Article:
Prayer

ask

Hey girls,

Found the following on the Desiring God website, where they interviewed Tim Keller. I thought it was helpful so I’m sharing!

Last December on Twitter you were asked, “Why do you think young Christian adults struggle most deeply with God as a personal reality in their lives?” You replied, “Noise and distraction. It is easier to Tweet than pray!” Sadly true. And we are fickle people. For all the many benefits of digital technology, we are tempted to get distracted from prayer by tweets and our Facebook feeds and texts and emails on our phone. In a sense, we want to be distracted! You’ve already identified this as a problem earlier. So what counsel would you give to a Christian who finds himself or herself lured to distractions when they are trying to pray?

I may have just answered the question. I mean, there is no way around just simply saying: This is something that I must spend time doing.

In the book, I tell the story of how my wife used an illustration on me: If the doctor said you have a fatal condition, and unless you take this medicine every night from 11:00 to 11:15, and swallow these pills, you will be dead by morning. If that was the case, she said, you would never miss. You would never say, I was too tired, or, I didn’t get to it, or, I was watching a movie, and I didn’t leave time. You never would do that.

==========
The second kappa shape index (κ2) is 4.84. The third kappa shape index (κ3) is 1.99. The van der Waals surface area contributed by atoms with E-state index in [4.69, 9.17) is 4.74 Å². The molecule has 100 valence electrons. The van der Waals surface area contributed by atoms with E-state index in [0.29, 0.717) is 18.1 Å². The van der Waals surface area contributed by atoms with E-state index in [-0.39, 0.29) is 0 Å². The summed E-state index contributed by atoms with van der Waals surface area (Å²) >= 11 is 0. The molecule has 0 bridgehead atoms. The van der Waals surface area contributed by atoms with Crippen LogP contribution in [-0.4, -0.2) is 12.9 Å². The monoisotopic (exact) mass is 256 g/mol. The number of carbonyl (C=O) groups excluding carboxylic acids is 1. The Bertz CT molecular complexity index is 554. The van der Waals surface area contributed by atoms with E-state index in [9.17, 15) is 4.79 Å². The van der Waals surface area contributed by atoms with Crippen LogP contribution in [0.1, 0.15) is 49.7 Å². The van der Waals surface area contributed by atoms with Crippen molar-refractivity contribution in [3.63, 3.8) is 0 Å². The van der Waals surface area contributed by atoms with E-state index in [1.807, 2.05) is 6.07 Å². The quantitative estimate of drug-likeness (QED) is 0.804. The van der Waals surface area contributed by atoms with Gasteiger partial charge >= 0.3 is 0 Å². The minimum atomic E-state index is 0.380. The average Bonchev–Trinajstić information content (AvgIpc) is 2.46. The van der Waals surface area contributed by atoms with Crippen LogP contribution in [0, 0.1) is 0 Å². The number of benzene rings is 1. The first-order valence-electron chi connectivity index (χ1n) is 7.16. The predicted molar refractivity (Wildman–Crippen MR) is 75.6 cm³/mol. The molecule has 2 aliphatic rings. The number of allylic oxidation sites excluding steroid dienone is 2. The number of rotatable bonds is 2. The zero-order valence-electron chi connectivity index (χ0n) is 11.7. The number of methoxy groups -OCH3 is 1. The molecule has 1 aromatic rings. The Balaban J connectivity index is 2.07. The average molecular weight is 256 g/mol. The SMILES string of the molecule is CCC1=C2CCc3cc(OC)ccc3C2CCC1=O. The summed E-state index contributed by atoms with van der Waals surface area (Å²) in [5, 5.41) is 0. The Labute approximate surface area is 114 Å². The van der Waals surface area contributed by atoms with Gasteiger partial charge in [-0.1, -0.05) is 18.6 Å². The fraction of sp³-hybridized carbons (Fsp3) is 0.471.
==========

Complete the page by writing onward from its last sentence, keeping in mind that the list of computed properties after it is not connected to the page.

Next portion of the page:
And so when people ask: How am I going to get to prayer? How am I going to deal with [distractions]? I say, maybe you don’t believe you need prayer. And that is a theological, spiritual problem, and there is nothing I can do except tell you to get your heart and your mind straight on that.

Having said that, once you determine you must do it, inside your prayer time, it is hard sometimes to keep from being distracted. That is where meditation helps. Martin Luther said that if you warm your heart through meditation on the Scriptures, so that your heart starts to really warm up, you go into prayer because you want to pray, because you want to praise him for what you see, andyou want to confess your sins.

Meditation on a passage of Scripture keeps me from being distracted in prayer. You say: Okay, what does it mean to me? How do I praise God for this? How do Iconfess for this? How do I petition for this? Meditation warms the heart and absorbs the mind so I am not as distracted.

So the answer is twofold. You must decide prayer is something you must do, and there is nothing I can do to help you with that. But once you are inside, meditation keeps your mind from wandering.”

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